Camel Spider LbNA # 50740
|Placed Date||Oct 4 2009|
|Last Found||Oct 15 2009|
|Last Edited||Sep 14 2015|
I was introduced to the camel spider some years back when one evening my sister Desiree, our friend Richard and I spotted the creature sitting on the side walk in front of my parents house. We looked at the insect for some time puzzling over what it could be. Trying to shoo the insect away I nudged it with my boot, when it promptly bit onto the sole of and remained lock jawed onto it. After putting the bug into a jar we fed it a cricket and watched as it was consumed like a tree limb in a wood chipper. We threw ideas around about that the creature could be, a termite, a deformed vinegaroon and even Carbonyl bug. Eventually it was decided that we should settle the taxonomical nightmare by taking the insect to the entomology department at CSU. There a fellow named Boris told us that what we found was a female SOLIFUGID. Boris told us that it went by many names , the camel spider, sun spider and wind scorpion but that it was neither a scorpion or a spider but a separate sub order of arachnid. This same insect is the same that soldiers in Iraq encounter. Since I first met the camel spider I have had several more run ins with the arachnid and have kept several as pets. The letterbox is located a few miles from my house near a site where I found my second camel spider.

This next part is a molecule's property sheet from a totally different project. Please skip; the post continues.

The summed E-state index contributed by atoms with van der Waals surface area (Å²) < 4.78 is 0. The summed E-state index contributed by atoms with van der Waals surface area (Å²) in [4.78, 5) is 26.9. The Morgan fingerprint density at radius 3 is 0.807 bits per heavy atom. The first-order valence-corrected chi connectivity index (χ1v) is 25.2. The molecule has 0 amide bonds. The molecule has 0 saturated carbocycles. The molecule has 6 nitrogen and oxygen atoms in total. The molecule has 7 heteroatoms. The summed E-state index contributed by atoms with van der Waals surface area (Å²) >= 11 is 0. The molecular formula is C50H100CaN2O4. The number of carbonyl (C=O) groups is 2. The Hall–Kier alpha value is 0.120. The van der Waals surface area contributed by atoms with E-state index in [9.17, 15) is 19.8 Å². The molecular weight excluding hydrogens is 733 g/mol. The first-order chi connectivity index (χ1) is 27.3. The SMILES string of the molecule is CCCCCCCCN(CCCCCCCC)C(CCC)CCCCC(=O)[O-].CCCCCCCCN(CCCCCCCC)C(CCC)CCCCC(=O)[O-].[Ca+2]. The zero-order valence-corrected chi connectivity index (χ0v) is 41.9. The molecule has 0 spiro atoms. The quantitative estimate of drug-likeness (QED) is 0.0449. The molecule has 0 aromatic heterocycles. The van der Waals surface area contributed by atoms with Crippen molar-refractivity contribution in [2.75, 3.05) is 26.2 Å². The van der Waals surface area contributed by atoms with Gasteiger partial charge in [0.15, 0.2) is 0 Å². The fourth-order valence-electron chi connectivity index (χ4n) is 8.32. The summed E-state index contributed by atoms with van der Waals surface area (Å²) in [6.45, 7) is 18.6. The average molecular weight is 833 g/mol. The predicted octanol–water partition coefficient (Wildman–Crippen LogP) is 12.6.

Go find the town on the high land named after a flour mill owner from Fort Collins, it truly is A UNIQUE LITTLE TOWN.
From this town look for the main road next to the rail road tracks. Take this road north to a town named after a president of the Union Pacific Railroad company.
Go left on ___ , ___ , ___ your boat gently down the stream then it turns into 90.
Sail for about 3 miles until you come to the 750 foot tall sentinels, then follow a path to their base.
Tentacles stretch down to the ground from their bodies to hold them up.
The camel spider lives near the anchor of one of these tentacles, behind a pile of dirt under some stones.